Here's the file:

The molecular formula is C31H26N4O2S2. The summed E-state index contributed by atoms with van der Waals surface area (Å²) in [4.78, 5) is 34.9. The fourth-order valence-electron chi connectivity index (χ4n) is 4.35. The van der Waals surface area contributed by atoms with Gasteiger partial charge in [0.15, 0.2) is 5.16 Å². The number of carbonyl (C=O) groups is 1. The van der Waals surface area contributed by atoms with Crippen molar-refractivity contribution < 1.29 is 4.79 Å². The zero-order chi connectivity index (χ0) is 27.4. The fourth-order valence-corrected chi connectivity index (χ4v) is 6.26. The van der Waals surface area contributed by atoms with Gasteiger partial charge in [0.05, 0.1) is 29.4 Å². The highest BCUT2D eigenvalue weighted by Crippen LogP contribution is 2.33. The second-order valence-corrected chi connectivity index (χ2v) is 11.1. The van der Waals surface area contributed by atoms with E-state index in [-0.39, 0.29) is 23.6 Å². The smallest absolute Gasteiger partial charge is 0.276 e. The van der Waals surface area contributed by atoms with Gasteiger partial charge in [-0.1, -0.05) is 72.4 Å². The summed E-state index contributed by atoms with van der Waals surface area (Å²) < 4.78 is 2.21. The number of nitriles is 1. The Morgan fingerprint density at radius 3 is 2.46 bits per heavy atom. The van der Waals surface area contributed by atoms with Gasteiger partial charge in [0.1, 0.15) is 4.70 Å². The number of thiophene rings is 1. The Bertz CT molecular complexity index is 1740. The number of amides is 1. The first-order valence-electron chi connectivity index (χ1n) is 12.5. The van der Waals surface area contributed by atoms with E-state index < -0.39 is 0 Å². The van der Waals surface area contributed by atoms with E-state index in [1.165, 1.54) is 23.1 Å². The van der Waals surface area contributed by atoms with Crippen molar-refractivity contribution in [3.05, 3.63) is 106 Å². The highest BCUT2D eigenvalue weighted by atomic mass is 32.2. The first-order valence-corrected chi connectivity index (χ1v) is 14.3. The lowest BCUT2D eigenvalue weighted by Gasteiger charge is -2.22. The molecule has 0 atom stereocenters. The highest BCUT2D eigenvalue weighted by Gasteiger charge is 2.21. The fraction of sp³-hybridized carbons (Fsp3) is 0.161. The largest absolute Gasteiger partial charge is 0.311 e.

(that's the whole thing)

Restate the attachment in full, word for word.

The molecular formula is C31H26N4O2S2. The summed E-state index contributed by atoms with van der Waals surface area (Å²) in [4.78, 5) is 34.9. The fourth-order valence-electron chi connectivity index (χ4n) is 4.35. The van der Waals surface area contributed by atoms with Gasteiger partial charge in [0.15, 0.2) is 5.16 Å². The number of carbonyl (C=O) groups is 1. The van der Waals surface area contributed by atoms with Crippen molar-refractivity contribution < 1.29 is 4.79 Å². The zero-order chi connectivity index (χ0) is 27.4. The fourth-order valence-corrected chi connectivity index (χ4v) is 6.26. The van der Waals surface area contributed by atoms with Gasteiger partial charge in [0.05, 0.1) is 29.4 Å². The highest BCUT2D eigenvalue weighted by Crippen LogP contribution is 2.33. The second-order valence-corrected chi connectivity index (χ2v) is 11.1. The van der Waals surface area contributed by atoms with E-state index in [-0.39, 0.29) is 23.6 Å². The smallest absolute Gasteiger partial charge is 0.276 e. The van der Waals surface area contributed by atoms with Gasteiger partial charge in [-0.1, -0.05) is 72.4 Å². The summed E-state index contributed by atoms with van der Waals surface area (Å²) < 4.78 is 2.21. The number of nitriles is 1. The Morgan fingerprint density at radius 3 is 2.46 bits per heavy atom. The van der Waals surface area contributed by atoms with Gasteiger partial charge in [0.1, 0.15) is 4.70 Å². The number of thiophene rings is 1. The Bertz CT molecular complexity index is 1740. The number of amides is 1. The first-order valence-electron chi connectivity index (χ1n) is 12.5. The van der Waals surface area contributed by atoms with E-state index < -0.39 is 0 Å². The van der Waals surface area contributed by atoms with E-state index in [1.165, 1.54) is 23.1 Å². The van der Waals surface area contributed by atoms with Crippen molar-refractivity contribution in [3.05, 3.63) is 106 Å². The highest BCUT2D eigenvalue weighted by atomic mass is 32.2. The first-order valence-corrected chi connectivity index (χ1v) is 14.3. The lowest BCUT2D eigenvalue weighted by Gasteiger charge is -2.22. The molecule has 0 atom stereocenters. The highest BCUT2D eigenvalue weighted by Gasteiger charge is 2.21. The fraction of sp³-hybridized carbons (Fsp3) is 0.161. The largest absolute Gasteiger partial charge is 0.311 e.